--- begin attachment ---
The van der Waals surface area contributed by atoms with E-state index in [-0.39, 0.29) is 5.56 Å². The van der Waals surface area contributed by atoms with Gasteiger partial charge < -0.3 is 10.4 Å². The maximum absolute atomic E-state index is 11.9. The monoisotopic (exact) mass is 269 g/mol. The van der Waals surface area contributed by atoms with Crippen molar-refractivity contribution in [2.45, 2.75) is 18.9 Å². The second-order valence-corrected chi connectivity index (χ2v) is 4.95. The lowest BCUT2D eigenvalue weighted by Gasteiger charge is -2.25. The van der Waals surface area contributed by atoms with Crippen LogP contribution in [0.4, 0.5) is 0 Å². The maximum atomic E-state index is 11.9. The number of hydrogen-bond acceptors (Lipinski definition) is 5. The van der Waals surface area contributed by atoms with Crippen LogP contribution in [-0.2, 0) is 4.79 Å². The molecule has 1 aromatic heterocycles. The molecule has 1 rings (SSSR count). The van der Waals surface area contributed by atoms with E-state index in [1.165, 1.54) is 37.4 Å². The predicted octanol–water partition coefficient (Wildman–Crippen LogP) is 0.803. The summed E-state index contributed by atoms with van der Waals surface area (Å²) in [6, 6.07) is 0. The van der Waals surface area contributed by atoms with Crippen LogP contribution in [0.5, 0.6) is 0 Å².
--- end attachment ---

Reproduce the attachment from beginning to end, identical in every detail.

The van der Waals surface area contributed by atoms with E-state index in [-0.39, 0.29) is 5.56 Å². The van der Waals surface area contributed by atoms with Gasteiger partial charge < -0.3 is 10.4 Å². The maximum absolute atomic E-state index is 11.9. The monoisotopic (exact) mass is 269 g/mol. The van der Waals surface area contributed by atoms with Crippen molar-refractivity contribution in [2.45, 2.75) is 18.9 Å². The second-order valence-corrected chi connectivity index (χ2v) is 4.95. The lowest BCUT2D eigenvalue weighted by Gasteiger charge is -2.25. The van der Waals surface area contributed by atoms with Crippen LogP contribution in [0.4, 0.5) is 0 Å². The maximum atomic E-state index is 11.9. The number of hydrogen-bond acceptors (Lipinski definition) is 5. The van der Waals surface area contributed by atoms with Crippen LogP contribution in [-0.2, 0) is 4.79 Å². The molecule has 1 aromatic heterocycles. The molecule has 1 rings (SSSR count). The van der Waals surface area contributed by atoms with E-state index in [1.165, 1.54) is 37.4 Å². The predicted octanol–water partition coefficient (Wildman–Crippen LogP) is 0.803. The summed E-state index contributed by atoms with van der Waals surface area (Å²) in [6, 6.07) is 0. The van der Waals surface area contributed by atoms with Crippen LogP contribution in [0.5, 0.6) is 0 Å².